How much sleep do children need?
An age-by-age guide to just how much shut-eye a child or teenager really requires.
Children who don’t get adequate sleep are at risk for health problems ranging from diabetes to depression, according to the American Academy of Sleep Medicine, which this week issued age-specific sleep recommendations.
“Recharging your brain is similar to turning your computer off and turning it back on,” said Beth Malow, M.D., M.S., Burry Professor of Cognitive Childhood Development, professor of Neurology and Pediatrics, Vanderbilt Kennedy Center Investigator and director of the Vanderbilt Sleep Disorders Division. “If you don’t have that recharge, it can be very devastating.”
Malow served on the academy’s 13-member committee that researched clinical studies to issue the consensus statement. The academy recommended that children and teenagers get this much sleep:
- Infants (4 months to 12 months) should sleep 12 to 16 hours a day, including naps.
- Toddlers (1 to 2) should sleep 11 to 14 hours, including naps.
- Children (3 to 5) should sleep 10 to 13 hours, including naps.
- Children (6 to 12) should sleep nine to 12 hours.
- Teenagers (13 to 18) should sleep eight to 10 hours.
Few teens get enough sleep
One recent study indicated that only 15 percent of teenagers were getting 8.5 hours of sleep per night, Malow said.
“Sleep in our society, whether it is for kids or adults, is still viewed to be one of those luxuries — something you don’t have to do, particularly for our school-age kids and teenagers,” Malow said. “They have too much to contend with — all the academic demands, trying to get their homework done, after-school activities and jobs. Then a lot of the schools start early, at 7:30 a.m.”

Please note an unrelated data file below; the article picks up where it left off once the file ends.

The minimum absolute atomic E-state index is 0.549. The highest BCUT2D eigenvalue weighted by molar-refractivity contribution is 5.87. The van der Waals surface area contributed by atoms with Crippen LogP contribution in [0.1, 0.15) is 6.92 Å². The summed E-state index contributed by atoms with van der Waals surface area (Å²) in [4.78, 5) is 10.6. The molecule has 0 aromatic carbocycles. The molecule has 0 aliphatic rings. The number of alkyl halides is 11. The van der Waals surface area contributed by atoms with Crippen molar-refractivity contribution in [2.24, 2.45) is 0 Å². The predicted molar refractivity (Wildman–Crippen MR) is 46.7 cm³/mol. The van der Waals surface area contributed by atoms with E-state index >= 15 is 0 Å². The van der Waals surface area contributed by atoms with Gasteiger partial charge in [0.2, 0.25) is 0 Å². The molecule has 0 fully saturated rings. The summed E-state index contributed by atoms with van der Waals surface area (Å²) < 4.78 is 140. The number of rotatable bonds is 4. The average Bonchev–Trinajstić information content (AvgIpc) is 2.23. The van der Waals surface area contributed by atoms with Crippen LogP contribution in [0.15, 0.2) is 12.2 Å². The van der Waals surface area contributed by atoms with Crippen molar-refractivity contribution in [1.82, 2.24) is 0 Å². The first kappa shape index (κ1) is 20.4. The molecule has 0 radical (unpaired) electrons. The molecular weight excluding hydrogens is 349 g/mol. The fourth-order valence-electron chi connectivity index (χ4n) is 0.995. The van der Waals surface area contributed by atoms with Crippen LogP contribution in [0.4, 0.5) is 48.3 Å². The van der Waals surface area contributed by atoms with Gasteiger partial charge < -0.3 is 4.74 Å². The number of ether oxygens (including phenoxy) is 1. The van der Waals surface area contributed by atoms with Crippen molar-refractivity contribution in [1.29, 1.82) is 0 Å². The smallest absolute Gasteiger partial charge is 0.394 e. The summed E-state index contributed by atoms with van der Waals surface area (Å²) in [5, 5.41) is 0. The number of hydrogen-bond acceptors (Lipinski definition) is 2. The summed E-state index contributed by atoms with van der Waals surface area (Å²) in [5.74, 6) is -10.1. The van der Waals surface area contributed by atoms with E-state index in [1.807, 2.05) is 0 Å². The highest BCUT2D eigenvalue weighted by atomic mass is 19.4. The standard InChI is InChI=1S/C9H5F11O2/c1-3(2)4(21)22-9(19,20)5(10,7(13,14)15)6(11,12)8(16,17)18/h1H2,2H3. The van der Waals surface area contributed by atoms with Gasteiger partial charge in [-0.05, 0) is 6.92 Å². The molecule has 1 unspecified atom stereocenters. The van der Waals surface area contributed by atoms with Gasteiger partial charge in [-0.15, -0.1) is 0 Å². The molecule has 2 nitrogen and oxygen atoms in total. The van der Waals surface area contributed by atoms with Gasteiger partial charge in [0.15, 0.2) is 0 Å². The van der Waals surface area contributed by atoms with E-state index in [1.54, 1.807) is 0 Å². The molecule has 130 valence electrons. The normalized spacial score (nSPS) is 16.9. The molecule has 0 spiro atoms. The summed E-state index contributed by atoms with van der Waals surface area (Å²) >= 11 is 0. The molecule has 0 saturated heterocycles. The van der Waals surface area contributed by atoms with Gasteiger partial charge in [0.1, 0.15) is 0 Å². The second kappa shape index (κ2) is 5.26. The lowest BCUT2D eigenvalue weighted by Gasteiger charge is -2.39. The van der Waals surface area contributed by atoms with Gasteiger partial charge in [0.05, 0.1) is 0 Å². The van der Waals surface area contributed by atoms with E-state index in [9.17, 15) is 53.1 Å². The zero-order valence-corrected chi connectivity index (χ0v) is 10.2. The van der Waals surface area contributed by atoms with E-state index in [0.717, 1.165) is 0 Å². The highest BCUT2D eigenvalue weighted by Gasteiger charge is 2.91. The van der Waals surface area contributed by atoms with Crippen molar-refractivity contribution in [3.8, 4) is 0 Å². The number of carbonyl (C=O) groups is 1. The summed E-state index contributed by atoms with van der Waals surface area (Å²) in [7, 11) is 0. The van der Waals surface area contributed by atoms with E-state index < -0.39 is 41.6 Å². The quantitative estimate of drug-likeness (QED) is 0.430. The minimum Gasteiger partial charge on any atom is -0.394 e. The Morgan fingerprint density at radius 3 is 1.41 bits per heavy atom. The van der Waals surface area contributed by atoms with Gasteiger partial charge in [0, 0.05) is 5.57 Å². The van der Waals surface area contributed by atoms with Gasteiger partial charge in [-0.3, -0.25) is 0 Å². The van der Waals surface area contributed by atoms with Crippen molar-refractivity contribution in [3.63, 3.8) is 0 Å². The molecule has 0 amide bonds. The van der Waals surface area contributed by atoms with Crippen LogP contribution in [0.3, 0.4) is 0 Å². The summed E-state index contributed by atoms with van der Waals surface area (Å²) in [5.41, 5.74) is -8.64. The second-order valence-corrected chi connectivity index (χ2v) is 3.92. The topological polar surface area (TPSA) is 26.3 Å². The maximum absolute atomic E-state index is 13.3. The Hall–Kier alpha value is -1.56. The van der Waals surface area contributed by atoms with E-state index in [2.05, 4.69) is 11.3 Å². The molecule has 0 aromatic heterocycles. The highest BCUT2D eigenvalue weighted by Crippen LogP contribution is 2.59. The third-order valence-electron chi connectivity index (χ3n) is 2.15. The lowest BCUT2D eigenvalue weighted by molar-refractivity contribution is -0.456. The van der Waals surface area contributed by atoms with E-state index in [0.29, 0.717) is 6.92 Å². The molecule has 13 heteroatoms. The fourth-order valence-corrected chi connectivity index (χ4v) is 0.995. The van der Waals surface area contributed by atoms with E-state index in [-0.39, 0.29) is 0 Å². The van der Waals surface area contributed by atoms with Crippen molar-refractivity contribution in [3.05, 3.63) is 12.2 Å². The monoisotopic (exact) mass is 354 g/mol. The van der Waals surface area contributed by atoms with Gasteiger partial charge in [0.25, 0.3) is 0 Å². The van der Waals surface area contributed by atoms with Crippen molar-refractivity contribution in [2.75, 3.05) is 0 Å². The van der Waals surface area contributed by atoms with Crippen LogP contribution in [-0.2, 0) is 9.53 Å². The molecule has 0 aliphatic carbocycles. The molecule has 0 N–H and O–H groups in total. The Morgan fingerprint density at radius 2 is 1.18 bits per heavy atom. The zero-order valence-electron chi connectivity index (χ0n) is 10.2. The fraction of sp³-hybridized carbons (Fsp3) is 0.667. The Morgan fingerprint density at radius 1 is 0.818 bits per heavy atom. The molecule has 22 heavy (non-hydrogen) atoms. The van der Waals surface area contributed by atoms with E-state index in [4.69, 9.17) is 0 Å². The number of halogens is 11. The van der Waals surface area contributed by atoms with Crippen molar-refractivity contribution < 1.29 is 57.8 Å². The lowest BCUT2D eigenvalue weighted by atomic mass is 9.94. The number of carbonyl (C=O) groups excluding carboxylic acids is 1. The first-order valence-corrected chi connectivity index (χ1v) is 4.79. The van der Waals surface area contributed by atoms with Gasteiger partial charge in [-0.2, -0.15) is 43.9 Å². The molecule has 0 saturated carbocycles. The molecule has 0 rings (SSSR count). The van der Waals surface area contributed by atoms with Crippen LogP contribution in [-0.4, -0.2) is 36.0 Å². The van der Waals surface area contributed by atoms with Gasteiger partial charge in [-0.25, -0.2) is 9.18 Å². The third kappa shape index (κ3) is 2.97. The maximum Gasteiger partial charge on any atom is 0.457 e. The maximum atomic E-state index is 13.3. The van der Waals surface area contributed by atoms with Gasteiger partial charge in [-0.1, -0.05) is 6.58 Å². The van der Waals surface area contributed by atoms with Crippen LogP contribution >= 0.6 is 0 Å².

School schedules with early start times are out of sync with the circadian rhythms of teenagers, whose sleep patterns change at puberty, Malow said.
“Many teens have a delayed circadian rhythm where they go to bed late and they wake up late,” she said. “So the child who would normally go to bed at 9 o’clock at night is now not able to go to bed until 10 or 10:30 because they have shifted into this delayed sleep phase that goes with being a teenager.”
Later school start times at 8:30 a.m. have been shown to improve academic performance, behavior and attendance, said Malow. The later start times allow these older children sleep in the morning when they’re wired for it.
Inadequate sleep increases the risk of accidents, injuries, hypertension, obesity, diabetes and depression, according to the consensus statement. Regularly sleeping fewer than the number of recommended hours is associated with attention, behavior and learning problems. The committee also found that among teenagers, insufficient sleep is associated with increased risk of self-harm, suicidal thoughts and suicide attempts.